Sick and buggy

Discussion in 'Houseplants' started by Northerner, Apr 25, 2018.

  1. Northerner

    Northerner Mean Bean

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    I've forgotten what this is called, but I over watered it. Before that happened it just had tops growing and the leaves got ragity. I've drianed all the excess water and didn't water it for a week so now it's not as wet. Now since it stayed wet for so long it made a great home for gnats. How do I get rid of the gnats and help this plant recover. It gets indirect sunlight and I've been watering it with some dissolved urea in the water. My wandering Jew likes it and another foliage plant. I'm just not getting anywhere with this one. IMG_20180425_120655-1200x2133.jpg
     
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  3. Sjoerd

    Sjoerd Mighty Oak

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    One tip about the placement of that plant: Put something plastic under it so that there wioll be no water damage to your lovely floor.

    About the flying insects--it is difficult to respond to this since I don't know what the little blighters look like. There are several different sorts that it could be, there is also a selection of poisons that you could use...chemical and bio.
    You probabl;y have different insects over there than we have here, but none-the-less you will need to combat them in some way. Flying insects will spread from plant to plant with ease.
    Good luck, mate.
     
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  4. Northerner

    Northerner Mean Bean

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    I think I may have figured them out. Fungus flies. Alot like fruit flies. I also learned that these plants when they go south the tend not to recover. Thank you for the compliment on my floors. If you look closely, there is a clear plastic catch tray. If things don't change I'll just replace it with something not so sensitive.
     
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  5. carolyn

    carolyn Strong Ash

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    it is a diffenbachia or commonly known as dumbcane. toxic if you eat it. makes your mouth numb if I recall correctly. and yes most likely fungus gnats. let it dry out. I saw you said it has a plastic tray underneath it but does it have a drainage hole in the pot? fungus gnats show up when it is constantly wet. the larvae will eat the roots. the best control is get some "mosquito dunks" from the garden dept and dissolve one in water and give the plant a small drink with that water. it will contain a bacteria that will kill the gnat larvae. I hope it recovers.
     



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  6. purpleinopp

    purpleinopp Young Pine Plants Contributor

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    A corner is usually a pretty dark spot. Is your plant getting any light?
     
  7. Northerner

    Northerner Mean Bean

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    I would think it is. I know it needs indirect sun light and there are 2 large south facing windows right next to it. And yes it has a nickle sized hole in the bottom of the pot. I also read that a mix of Dr. Bronner's natural soap and water should help. I have that stuff so I'll try it first. Thanks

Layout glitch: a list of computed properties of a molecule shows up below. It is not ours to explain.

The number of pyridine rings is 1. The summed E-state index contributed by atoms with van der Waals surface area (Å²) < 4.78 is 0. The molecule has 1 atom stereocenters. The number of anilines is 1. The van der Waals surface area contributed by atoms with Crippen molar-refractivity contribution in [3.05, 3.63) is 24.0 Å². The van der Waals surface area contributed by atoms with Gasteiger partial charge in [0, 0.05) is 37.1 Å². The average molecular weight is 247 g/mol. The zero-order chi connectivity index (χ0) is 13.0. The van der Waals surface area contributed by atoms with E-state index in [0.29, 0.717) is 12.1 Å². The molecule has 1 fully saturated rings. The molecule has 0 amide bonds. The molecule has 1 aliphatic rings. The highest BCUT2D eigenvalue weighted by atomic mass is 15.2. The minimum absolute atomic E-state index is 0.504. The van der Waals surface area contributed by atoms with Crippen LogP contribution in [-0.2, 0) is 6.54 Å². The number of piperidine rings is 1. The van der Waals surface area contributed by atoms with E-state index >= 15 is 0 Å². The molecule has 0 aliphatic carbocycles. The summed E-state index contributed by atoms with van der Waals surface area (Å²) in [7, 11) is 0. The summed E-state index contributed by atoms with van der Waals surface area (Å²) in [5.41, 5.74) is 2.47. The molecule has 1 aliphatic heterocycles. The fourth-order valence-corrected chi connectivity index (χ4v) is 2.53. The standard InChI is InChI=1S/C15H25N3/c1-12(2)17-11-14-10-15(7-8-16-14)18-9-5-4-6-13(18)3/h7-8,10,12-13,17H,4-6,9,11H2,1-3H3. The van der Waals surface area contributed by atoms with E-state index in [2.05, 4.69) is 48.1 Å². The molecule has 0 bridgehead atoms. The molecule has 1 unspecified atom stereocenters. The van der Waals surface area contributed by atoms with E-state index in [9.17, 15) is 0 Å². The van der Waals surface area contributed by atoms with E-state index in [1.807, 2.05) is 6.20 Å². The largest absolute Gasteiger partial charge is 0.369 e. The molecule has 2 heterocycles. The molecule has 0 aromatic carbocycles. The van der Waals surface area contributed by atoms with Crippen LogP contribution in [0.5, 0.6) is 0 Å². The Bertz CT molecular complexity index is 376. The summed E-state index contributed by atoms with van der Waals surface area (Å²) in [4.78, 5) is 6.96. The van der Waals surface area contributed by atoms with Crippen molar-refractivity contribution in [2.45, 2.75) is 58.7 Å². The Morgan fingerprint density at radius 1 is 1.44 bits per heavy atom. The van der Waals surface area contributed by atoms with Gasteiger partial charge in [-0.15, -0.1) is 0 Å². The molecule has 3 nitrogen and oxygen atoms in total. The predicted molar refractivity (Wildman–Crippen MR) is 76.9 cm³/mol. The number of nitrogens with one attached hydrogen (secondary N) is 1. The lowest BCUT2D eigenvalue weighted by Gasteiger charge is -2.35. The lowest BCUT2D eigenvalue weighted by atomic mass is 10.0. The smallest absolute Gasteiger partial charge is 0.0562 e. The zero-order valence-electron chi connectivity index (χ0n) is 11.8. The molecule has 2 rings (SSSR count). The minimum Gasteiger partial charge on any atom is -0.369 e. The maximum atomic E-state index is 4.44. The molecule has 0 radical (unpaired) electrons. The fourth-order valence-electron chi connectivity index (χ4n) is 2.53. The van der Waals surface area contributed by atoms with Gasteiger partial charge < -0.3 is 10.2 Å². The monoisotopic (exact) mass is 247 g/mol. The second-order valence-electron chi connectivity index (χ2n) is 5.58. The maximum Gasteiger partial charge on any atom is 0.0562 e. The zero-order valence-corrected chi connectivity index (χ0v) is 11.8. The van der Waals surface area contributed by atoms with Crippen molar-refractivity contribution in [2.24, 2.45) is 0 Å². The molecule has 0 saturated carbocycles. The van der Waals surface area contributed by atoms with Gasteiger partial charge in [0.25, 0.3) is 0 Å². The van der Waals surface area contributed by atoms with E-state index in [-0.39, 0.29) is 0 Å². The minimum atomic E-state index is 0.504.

8. mart

    mart Hardy Maple

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    If you have more problems use Sargeants dog flea and tick shampoo about a TBSP in a pint of water. Pour in a spray bottle and spray the plant, and soil !! And let it dry out some !!
     
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  9. purpleinopp

    purpleinopp Young Pine Plants Contributor

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    Putting mosquito dunks or bits in your watering can should get rid of the gnat problem. The active ingredient, BTi, kills the larvae, breaking the cycle. It's the same stuff sold for bird baths and livestock watering troughs so mosquitoes can't breed in them. A chemical-free solution.

    Compared to the spot where I've put my Dief, the spot where yours is sounds like a lot less light. Inside, most plants need some sun shining right on them for 30-60 minutes per day because the rest of the day, the light is so much more dim than being in the shade outside. My plant is in the shade outside, but as the sun comes up, it shines on the plant for a little while, less than hour, in the morning.
    cd3e7a.jpg
     
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  10. Northerner

    Northerner Mean Bean

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    Gocha.. maybe I can save it after all. I did move it under a window so it's definitely getting enough light now. I'll give the mosquito stuff a try. Thank you.
     
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  11. purpleinopp

    purpleinopp Young Pine Plants Contributor

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    Happy to suggest. If the change in light is drastic, it could cause some sunburn on the leaves that get the most new light. If your house is arranged so that you can more gradually move it toward the window, that would help prevent any sunburn. But don't panic if it does happen, new leaves that replace the old ones will be fine and gorgeous.
     
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